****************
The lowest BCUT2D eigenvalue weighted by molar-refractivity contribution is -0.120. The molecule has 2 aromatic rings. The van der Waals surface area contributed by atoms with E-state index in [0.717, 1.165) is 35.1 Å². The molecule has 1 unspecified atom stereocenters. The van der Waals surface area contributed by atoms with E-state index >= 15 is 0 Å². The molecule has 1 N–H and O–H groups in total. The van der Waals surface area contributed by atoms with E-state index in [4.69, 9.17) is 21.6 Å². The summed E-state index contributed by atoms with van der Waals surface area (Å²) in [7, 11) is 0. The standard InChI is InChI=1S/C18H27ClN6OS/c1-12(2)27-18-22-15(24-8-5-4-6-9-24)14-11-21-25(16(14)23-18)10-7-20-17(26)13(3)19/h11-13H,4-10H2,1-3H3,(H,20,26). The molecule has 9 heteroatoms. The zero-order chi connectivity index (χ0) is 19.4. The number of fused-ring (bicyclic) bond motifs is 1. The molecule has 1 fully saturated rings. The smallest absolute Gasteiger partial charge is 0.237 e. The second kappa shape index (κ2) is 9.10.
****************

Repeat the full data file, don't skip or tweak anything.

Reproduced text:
The lowest BCUT2D eigenvalue weighted by molar-refractivity contribution is -0.120. The molecule has 2 aromatic rings. The van der Waals surface area contributed by atoms with E-state index in [0.717, 1.165) is 35.1 Å². The molecule has 1 unspecified atom stereocenters. The van der Waals surface area contributed by atoms with E-state index >= 15 is 0 Å². The molecule has 1 N–H and O–H groups in total. The van der Waals surface area contributed by atoms with E-state index in [4.69, 9.17) is 21.6 Å². The summed E-state index contributed by atoms with van der Waals surface area (Å²) in [7, 11) is 0. The standard InChI is InChI=1S/C18H27ClN6OS/c1-12(2)27-18-22-15(24-8-5-4-6-9-24)14-11-21-25(16(14)23-18)10-7-20-17(26)13(3)19/h11-13H,4-10H2,1-3H3,(H,20,26). The molecule has 9 heteroatoms. The zero-order chi connectivity index (χ0) is 19.4. The number of fused-ring (bicyclic) bond motifs is 1. The molecule has 1 fully saturated rings. The smallest absolute Gasteiger partial charge is 0.237 e. The second kappa shape index (κ2) is 9.10.